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Music – “Funeral Food” from Sing Me Out by Kate Campbell. Released: 2009
Food. It is omnipresent for growth and life, for nurturing the body and the soul. We feast at the occasion of births, christenings, birthdays, graduations, job promotions, marriages (and sometimes, divorces!), anniversaries, and finally, death.
If you’ve lived long enough (as I have), you will inevitably attend at least one funeral, or more. Funeral customs vary greatly from culture to culture and from country to country, but they all seem to have at least one thing in common (other than the obvious): food!
The ancient Egyptians were in the habit of leaving food and wine for the deceased, to ease the transition into the afterlife. In the Annex of King Tut’s tomb in the Valley of the Kings in Egypt, there were numerous food offerings including bread, meats, wine, grains and more.
However, it seems that Tut wasn’t very hungry on his journey, as the food was left behind (as was Tut’s embalmed body). Numerous ancient burial sites around the world have been located and many food items have been found alongside the remains of the deceased. It seems that food is ubiquitous with death.
There are plenty of recipes out there for “Funeral Potatoes”, “Funeral Casseroles” (the standby), and “Funeral Pie”. I have a number of Amish, Pennsylvania Dutch and Mennonite cookbooks and all have a recipe for “Funeral Pie”. The traditional “Funeral Pie” is a raisin pie, or “Rosina Boi”, according to “Cooking Dutch with Caloric”, published in 1975.
But, what is “appropriate” funeral food? We usually think of kindly neighbours and friends inundating the grieving family with a myriad of Tupperware containers stuffed with casseroles, stews and soups and their arms weighed down with pies and cookies. When was the last time you attended a wake or a post-funeral reception and were served hot dogs, mac and cheese, or pizza? Well, that might depend on a) the budget, or b) the last wishes of the deceased. After all, the “taken out” can no longer enjoy the “take out”, but the relatives can!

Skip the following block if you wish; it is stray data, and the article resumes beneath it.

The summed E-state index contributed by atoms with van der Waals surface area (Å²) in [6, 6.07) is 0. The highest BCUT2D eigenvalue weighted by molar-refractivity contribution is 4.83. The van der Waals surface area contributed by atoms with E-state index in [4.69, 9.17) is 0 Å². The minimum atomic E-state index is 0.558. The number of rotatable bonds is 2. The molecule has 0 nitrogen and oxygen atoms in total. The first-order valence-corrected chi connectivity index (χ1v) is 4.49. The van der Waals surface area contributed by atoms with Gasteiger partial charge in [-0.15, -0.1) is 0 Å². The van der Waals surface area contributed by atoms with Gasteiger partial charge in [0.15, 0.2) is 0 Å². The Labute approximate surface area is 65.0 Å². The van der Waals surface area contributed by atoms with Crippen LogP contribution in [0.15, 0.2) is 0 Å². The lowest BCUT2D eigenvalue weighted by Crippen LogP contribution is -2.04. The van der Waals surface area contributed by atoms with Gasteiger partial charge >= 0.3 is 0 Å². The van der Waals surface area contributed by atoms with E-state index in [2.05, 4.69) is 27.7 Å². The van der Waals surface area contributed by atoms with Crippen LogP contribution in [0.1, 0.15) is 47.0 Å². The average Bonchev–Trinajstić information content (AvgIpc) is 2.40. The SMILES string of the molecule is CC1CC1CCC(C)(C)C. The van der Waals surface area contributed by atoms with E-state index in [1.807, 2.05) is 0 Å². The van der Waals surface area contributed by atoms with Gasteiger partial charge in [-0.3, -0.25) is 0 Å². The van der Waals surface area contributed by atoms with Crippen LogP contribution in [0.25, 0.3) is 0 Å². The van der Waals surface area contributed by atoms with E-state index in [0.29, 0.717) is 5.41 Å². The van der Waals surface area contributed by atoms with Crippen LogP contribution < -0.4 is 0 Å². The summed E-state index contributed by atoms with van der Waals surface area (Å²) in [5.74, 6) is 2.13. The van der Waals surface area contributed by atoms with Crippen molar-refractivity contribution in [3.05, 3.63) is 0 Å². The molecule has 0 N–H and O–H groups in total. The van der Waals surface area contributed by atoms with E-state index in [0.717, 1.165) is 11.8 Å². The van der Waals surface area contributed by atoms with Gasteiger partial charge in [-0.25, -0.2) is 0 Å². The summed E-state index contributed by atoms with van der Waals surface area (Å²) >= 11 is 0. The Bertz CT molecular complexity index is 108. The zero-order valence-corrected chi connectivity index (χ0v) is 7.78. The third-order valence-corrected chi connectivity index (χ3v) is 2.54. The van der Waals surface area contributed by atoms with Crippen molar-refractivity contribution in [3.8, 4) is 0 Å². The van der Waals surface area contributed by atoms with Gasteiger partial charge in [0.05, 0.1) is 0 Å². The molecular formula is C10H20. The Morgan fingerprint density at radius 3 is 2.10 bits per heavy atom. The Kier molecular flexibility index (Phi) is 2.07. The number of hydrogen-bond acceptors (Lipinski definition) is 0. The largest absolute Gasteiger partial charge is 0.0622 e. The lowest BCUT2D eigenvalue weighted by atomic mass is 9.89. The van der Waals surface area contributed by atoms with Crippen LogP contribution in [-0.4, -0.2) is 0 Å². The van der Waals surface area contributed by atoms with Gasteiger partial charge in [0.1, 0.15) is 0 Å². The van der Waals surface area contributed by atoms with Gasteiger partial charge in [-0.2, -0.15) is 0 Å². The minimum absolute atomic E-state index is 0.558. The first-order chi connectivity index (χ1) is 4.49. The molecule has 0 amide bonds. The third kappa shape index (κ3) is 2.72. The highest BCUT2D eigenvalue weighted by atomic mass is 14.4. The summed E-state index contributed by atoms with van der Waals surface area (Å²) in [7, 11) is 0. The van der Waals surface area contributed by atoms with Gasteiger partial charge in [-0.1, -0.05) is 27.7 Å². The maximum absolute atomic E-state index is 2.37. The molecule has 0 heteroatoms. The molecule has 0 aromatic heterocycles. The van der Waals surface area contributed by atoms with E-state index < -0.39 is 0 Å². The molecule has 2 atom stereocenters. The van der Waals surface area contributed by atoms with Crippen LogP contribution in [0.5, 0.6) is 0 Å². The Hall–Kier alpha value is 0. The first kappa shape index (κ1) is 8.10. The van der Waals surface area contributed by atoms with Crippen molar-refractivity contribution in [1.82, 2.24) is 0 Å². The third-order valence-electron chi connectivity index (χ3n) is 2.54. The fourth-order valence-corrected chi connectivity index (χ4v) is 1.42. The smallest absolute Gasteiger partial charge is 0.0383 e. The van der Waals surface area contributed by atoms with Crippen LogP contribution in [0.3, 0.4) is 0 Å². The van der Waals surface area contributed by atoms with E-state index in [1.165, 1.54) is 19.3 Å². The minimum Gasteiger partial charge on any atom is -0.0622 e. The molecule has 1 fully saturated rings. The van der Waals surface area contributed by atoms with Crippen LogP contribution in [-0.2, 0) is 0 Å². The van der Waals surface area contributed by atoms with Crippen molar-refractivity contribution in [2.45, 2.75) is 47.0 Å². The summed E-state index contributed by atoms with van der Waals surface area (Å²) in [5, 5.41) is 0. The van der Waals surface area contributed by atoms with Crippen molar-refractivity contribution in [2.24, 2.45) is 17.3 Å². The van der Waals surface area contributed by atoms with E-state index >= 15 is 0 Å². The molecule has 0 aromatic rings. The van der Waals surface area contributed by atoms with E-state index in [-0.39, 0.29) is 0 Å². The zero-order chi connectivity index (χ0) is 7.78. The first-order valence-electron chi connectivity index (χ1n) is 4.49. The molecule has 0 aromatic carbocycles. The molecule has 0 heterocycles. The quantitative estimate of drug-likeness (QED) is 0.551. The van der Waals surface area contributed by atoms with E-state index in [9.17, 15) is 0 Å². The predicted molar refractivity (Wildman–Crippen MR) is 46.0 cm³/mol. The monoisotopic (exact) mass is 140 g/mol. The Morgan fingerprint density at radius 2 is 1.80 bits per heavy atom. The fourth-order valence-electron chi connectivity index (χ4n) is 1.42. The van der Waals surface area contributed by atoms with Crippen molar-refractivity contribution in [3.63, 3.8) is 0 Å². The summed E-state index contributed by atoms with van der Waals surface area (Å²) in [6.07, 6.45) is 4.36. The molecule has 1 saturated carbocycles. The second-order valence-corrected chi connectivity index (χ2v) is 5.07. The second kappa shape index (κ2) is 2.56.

Do we indulge in food around death ceremonies to sooth our souls or do we keep our mouths full so we are distracted and won’t have to deal with death? After all, it’s hard to cry and swallow at the same time.
Alcoholic beverages are frequently found at post-funeral meals and why not: alcohol numbs the senses somewhat. On the other hand, it is considered bad taste to imbibe excessively at a funeral wake.
Alcohol also tends to loosen one’s inhibitions and the last thing the grieving family needs is Cousin Joe blabbering about some unsavoury and sordid escapade he and the recently deceased engaged in during their wild and crazy youth.
Funeral receptions and wakes are big business now with caterers. From the simple to the lavish, the grieving family can customize their food selections to satisfy even the jaded funeral-goer.
A word of advice: it is considered ill-mannered and gauche to take a doggy bag home from such a feast!
Some funeral directors have a great sense of humour. Here, a young man must be trying to choose between the chile or the banana! (Photo Credit: http://www.irishexaminer.com)